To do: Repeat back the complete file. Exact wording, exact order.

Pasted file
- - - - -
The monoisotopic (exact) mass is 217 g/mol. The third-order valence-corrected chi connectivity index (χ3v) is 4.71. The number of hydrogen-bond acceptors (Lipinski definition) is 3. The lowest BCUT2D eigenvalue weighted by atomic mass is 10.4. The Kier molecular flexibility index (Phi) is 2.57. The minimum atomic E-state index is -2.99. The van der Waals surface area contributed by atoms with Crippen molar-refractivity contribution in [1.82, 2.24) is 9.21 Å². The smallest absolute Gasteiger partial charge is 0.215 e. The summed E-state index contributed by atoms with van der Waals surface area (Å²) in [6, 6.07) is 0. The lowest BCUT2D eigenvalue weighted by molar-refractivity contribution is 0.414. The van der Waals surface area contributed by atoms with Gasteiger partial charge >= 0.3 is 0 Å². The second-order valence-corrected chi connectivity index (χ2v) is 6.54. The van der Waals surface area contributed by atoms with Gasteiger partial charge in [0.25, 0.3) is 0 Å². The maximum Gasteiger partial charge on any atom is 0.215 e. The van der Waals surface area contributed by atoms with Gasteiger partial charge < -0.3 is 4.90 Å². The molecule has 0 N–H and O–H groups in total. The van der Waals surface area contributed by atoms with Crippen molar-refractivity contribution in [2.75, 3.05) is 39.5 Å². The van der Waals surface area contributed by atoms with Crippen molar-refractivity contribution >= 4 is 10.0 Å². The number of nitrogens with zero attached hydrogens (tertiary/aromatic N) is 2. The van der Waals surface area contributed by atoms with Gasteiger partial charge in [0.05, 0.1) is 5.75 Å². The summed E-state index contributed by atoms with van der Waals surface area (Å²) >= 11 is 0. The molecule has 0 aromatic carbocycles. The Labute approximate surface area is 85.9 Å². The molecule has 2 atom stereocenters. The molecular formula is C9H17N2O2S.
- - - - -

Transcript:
The monoisotopic (exact) mass is 217 g/mol. The third-order valence-corrected chi connectivity index (χ3v) is 4.71. The number of hydrogen-bond acceptors (Lipinski definition) is 3. The lowest BCUT2D eigenvalue weighted by atomic mass is 10.4. The Kier molecular flexibility index (Phi) is 2.57. The minimum atomic E-state index is -2.99. The van der Waals surface area contributed by atoms with Crippen molar-refractivity contribution in [1.82, 2.24) is 9.21 Å². The smallest absolute Gasteiger partial charge is 0.215 e. The summed E-state index contributed by atoms with van der Waals surface area (Å²) in [6, 6.07) is 0. The lowest BCUT2D eigenvalue weighted by molar-refractivity contribution is 0.414. The van der Waals surface area contributed by atoms with Gasteiger partial charge >= 0.3 is 0 Å². The second-order valence-corrected chi connectivity index (χ2v) is 6.54. The van der Waals surface area contributed by atoms with Gasteiger partial charge in [0.25, 0.3) is 0 Å². The maximum Gasteiger partial charge on any atom is 0.215 e. The van der Waals surface area contributed by atoms with Gasteiger partial charge < -0.3 is 4.90 Å². The molecule has 0 N–H and O–H groups in total. The van der Waals surface area contributed by atoms with Crippen molar-refractivity contribution in [2.75, 3.05) is 39.5 Å². The van der Waals surface area contributed by atoms with Crippen molar-refractivity contribution >= 4 is 10.0 Å². The number of nitrogens with zero attached hydrogens (tertiary/aromatic N) is 2. The van der Waals surface area contributed by atoms with Gasteiger partial charge in [0.05, 0.1) is 5.75 Å². The summed E-state index contributed by atoms with van der Waals surface area (Å²) >= 11 is 0. The molecule has 0 aromatic carbocycles. The Labute approximate surface area is 85.9 Å². The molecule has 2 atom stereocenters. The molecular formula is C9H17N2O2S.